What happened next? The accounts differ. St Luke (23:8-12) says that in the uproar, the Jewish authorities said that Jesus had started his mischief-making in Galilee, whereupon Pilate remitted the case to Herod. This may not have been meant kindly. It may have been just a way of getting quit of a troublesome business by passing it on to another authority. But there is no reason to suppose that Herod did not take it well, as a recognition of his status as well as giving him the opportunity to satisfy his curiosity. The fact that the other evangelists make no mention of it does not show that St Luke was wrong. It provides the most plausible setting for Jesus being arrayed in purple, and struck by soldiers. St Luke then has Pilate summoning the Jewish authorities again, and proposes to release Jesus with a beating, whereupon the Jewish authorities demand the release of Barabbas instead. The other evangelists recount the Barabbas incident immediately after Pilate dismisses the case.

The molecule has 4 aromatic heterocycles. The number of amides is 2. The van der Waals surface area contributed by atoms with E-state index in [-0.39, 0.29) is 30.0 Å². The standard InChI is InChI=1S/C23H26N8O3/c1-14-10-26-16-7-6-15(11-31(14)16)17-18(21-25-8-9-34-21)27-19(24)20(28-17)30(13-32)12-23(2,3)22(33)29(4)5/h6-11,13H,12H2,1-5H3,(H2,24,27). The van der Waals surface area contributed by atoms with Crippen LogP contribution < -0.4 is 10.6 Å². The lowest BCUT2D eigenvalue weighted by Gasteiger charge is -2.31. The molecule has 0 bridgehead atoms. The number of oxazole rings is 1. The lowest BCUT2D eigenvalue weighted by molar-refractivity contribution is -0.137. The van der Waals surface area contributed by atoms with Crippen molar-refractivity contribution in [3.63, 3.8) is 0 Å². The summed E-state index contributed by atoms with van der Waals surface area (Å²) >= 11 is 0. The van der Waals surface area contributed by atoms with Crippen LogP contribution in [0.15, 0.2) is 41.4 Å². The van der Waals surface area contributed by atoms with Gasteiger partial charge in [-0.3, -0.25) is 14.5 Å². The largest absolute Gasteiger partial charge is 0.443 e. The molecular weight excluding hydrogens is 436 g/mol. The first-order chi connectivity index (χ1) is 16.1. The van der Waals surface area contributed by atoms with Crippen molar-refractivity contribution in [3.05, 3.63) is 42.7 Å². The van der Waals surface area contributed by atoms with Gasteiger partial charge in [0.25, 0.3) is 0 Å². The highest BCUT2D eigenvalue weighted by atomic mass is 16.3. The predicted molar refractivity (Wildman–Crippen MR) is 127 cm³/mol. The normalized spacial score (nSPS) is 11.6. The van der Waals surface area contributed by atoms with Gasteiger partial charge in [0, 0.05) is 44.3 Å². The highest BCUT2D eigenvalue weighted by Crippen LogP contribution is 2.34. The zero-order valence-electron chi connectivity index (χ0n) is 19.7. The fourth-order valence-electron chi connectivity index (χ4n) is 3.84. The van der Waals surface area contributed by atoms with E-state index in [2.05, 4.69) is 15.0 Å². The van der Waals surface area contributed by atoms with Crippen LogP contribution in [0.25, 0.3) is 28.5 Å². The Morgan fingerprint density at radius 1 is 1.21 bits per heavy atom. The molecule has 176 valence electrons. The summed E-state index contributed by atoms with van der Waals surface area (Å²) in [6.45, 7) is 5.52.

The Barabbas story, as recounted, make no sense. There is no other evidence for there being a custom or releasing a prisoner at the time of the Passover, and it runs counter to Roman practice to allow such a custom. If there were such a custom, it would naturally be for the Governor to decide whom to release, in which case Pilate could simply have exercised the customary prerogative in favour of Jesus: there would be no point, if he waned to release Jesus, in asking those clamouring for Jesus' crucifixion, whom he should release; and similarly if the custom was that the Jewish authorities could say who was to be released. Some early texts of St Matthew, however, provide a clue to the puzzle. They record Pilate as saying ``Whom do you want me to release to you? Jesus Barabbas? or Jesus, said-to-be (legomenon) Christ? (St Matthew 27:17). St Mark' (15:7) prefixes `Barabbas' with the same word legomenos, which gives some support to the suggestion that Pilate's original question was ``Whom do you want me to release to you? Jesus said-to-be (legomenon) Barabbas? or Jesus, said-to-be (legomenon) Christ? '' `Barabbas' is normally taken to be a simple proper name, but most names in Aramaic beginning with `Bar' were compounds, like `Bar-Jonas', son of Jonas. `Bar-Abbas' could mean `son of Rahab' or `son of Rabbi', but could mean `son of Father', except that everyone is his father's son, so that such a name would be totally unspecific. But Jesus did claim to be Son of the Father. This in the eyes of the Jewish authorities was blasphemy, and the real charge they had against him,, the one that deserved the penalty of death. Pilate could have been offering them a Hobson's choice. ``There are two charges against this man:blasphemy and insurrection. Blasphemy is not a crime under Roman law, though it may be under yours, and I cannot try him on that charge. Insurrection is a crime, and I have heard your case against him, and it just does not stand up. Shall I release Jesus, said-to-be Christ? If so, that is the end of the matter. He has been tried, and found Not Guilty. Or shall I release said-to-be (legomenon) Barabbas? So far as I am concerned,you may then try him under your law and punish him, though not with death.'' Pilate's pronunciation of Aramaic may have been poor, or the bystanders may have been unable to hear, or may have missed the point. All that they could make out was that Pilate had offered a choice, and the Jewish authorities were bent on having Jesus crucified, must have opted for the alternative.